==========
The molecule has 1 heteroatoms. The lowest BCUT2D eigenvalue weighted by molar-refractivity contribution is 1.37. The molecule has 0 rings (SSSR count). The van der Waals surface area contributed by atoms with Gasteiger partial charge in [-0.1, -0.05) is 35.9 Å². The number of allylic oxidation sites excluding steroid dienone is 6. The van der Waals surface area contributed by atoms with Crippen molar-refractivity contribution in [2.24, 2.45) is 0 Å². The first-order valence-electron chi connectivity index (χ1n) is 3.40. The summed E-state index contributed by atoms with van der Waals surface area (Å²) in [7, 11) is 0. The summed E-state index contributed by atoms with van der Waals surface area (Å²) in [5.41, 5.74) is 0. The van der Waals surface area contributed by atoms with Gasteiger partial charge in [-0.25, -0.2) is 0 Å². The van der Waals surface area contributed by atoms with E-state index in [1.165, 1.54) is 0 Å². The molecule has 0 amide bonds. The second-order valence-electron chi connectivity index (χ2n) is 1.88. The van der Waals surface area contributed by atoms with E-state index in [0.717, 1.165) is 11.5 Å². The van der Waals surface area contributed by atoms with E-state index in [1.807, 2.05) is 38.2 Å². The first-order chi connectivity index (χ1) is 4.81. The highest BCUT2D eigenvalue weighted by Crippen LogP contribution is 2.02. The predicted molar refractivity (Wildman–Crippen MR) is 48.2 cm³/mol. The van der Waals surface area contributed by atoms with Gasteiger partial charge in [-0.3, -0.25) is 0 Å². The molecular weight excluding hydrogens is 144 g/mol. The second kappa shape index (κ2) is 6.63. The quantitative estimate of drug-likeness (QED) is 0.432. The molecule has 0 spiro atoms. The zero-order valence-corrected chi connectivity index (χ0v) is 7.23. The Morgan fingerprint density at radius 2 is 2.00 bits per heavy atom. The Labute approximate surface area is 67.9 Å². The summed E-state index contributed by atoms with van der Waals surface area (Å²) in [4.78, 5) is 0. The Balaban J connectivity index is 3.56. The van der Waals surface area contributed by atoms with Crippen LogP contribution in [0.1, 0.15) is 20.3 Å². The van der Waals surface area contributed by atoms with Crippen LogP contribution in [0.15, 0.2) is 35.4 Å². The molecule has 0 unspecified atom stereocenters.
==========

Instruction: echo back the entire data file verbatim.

The molecule has 1 heteroatoms. The lowest BCUT2D eigenvalue weighted by molar-refractivity contribution is 1.37. The molecule has 0 rings (SSSR count). The van der Waals surface area contributed by atoms with Gasteiger partial charge in [-0.1, -0.05) is 35.9 Å². The number of allylic oxidation sites excluding steroid dienone is 6. The van der Waals surface area contributed by atoms with Crippen molar-refractivity contribution in [2.24, 2.45) is 0 Å². The first-order valence-electron chi connectivity index (χ1n) is 3.40. The summed E-state index contributed by atoms with van der Waals surface area (Å²) in [7, 11) is 0. The summed E-state index contributed by atoms with van der Waals surface area (Å²) in [5.41, 5.74) is 0. The van der Waals surface area contributed by atoms with Gasteiger partial charge in [-0.25, -0.2) is 0 Å². The van der Waals surface area contributed by atoms with E-state index in [1.165, 1.54) is 0 Å². The molecule has 0 amide bonds. The second-order valence-electron chi connectivity index (χ2n) is 1.88. The van der Waals surface area contributed by atoms with E-state index in [0.717, 1.165) is 11.5 Å². The van der Waals surface area contributed by atoms with E-state index in [1.807, 2.05) is 38.2 Å². The first-order chi connectivity index (χ1) is 4.81. The highest BCUT2D eigenvalue weighted by Crippen LogP contribution is 2.02. The predicted molar refractivity (Wildman–Crippen MR) is 48.2 cm³/mol. The van der Waals surface area contributed by atoms with Gasteiger partial charge in [-0.3, -0.25) is 0 Å². The molecular weight excluding hydrogens is 144 g/mol. The second kappa shape index (κ2) is 6.63. The quantitative estimate of drug-likeness (QED) is 0.432. The molecule has 0 spiro atoms. The zero-order valence-corrected chi connectivity index (χ0v) is 7.23. The Morgan fingerprint density at radius 2 is 2.00 bits per heavy atom. The Labute approximate surface area is 67.9 Å². The summed E-state index contributed by atoms with van der Waals surface area (Å²) in [4.78, 5) is 0. The Balaban J connectivity index is 3.56. The van der Waals surface area contributed by atoms with Crippen LogP contribution in [0.1, 0.15) is 20.3 Å². The van der Waals surface area contributed by atoms with Crippen LogP contribution in [0.15, 0.2) is 35.4 Å². The molecule has 0 unspecified atom stereocenters.